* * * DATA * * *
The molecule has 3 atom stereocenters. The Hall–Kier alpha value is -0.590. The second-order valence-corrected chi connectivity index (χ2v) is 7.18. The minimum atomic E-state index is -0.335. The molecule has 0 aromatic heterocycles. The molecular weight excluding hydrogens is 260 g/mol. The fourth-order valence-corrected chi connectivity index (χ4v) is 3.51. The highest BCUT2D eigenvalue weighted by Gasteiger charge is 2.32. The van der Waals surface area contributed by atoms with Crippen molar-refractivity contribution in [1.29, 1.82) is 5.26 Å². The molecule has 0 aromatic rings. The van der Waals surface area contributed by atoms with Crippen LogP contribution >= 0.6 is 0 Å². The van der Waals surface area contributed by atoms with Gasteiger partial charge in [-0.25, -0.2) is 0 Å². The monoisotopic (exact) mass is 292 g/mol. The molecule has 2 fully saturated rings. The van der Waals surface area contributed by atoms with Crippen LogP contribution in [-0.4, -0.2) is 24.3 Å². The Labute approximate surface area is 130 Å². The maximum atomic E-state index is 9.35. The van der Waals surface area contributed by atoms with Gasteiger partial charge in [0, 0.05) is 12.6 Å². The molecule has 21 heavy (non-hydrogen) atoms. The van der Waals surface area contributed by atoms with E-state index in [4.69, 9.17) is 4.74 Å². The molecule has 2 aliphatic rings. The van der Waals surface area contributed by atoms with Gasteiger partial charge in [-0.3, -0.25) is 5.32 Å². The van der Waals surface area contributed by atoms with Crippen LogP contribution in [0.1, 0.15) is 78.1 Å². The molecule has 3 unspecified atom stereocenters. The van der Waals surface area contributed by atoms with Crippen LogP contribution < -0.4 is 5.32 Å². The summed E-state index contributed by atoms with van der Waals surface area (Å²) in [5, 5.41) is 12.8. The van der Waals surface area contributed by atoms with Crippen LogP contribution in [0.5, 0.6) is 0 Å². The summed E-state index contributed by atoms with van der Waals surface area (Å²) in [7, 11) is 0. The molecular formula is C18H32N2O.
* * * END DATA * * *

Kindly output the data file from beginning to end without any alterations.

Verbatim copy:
The molecule has 3 atom stereocenters. The Hall–Kier alpha value is -0.590. The second-order valence-corrected chi connectivity index (χ2v) is 7.18. The minimum atomic E-state index is -0.335. The molecule has 0 aromatic heterocycles. The molecular weight excluding hydrogens is 260 g/mol. The fourth-order valence-corrected chi connectivity index (χ4v) is 3.51. The highest BCUT2D eigenvalue weighted by Gasteiger charge is 2.32. The van der Waals surface area contributed by atoms with Crippen molar-refractivity contribution in [1.29, 1.82) is 5.26 Å². The molecule has 0 aromatic rings. The van der Waals surface area contributed by atoms with Crippen LogP contribution >= 0.6 is 0 Å². The van der Waals surface area contributed by atoms with Gasteiger partial charge in [-0.25, -0.2) is 0 Å². The monoisotopic (exact) mass is 292 g/mol. The molecule has 2 fully saturated rings. The van der Waals surface area contributed by atoms with Crippen LogP contribution in [-0.4, -0.2) is 24.3 Å². The Labute approximate surface area is 130 Å². The maximum atomic E-state index is 9.35. The van der Waals surface area contributed by atoms with Gasteiger partial charge in [0, 0.05) is 12.6 Å². The molecule has 21 heavy (non-hydrogen) atoms. The van der Waals surface area contributed by atoms with E-state index in [4.69, 9.17) is 4.74 Å². The molecule has 2 aliphatic rings. The van der Waals surface area contributed by atoms with Gasteiger partial charge in [-0.3, -0.25) is 5.32 Å². The van der Waals surface area contributed by atoms with Crippen LogP contribution in [0.1, 0.15) is 78.1 Å². The molecule has 3 unspecified atom stereocenters. The van der Waals surface area contributed by atoms with Crippen LogP contribution < -0.4 is 5.32 Å². The summed E-state index contributed by atoms with van der Waals surface area (Å²) in [5, 5.41) is 12.8. The van der Waals surface area contributed by atoms with Crippen LogP contribution in [0.5, 0.6) is 0 Å². The summed E-state index contributed by atoms with van der Waals surface area (Å²) in [7, 11) is 0. The molecular formula is C18H32N2O.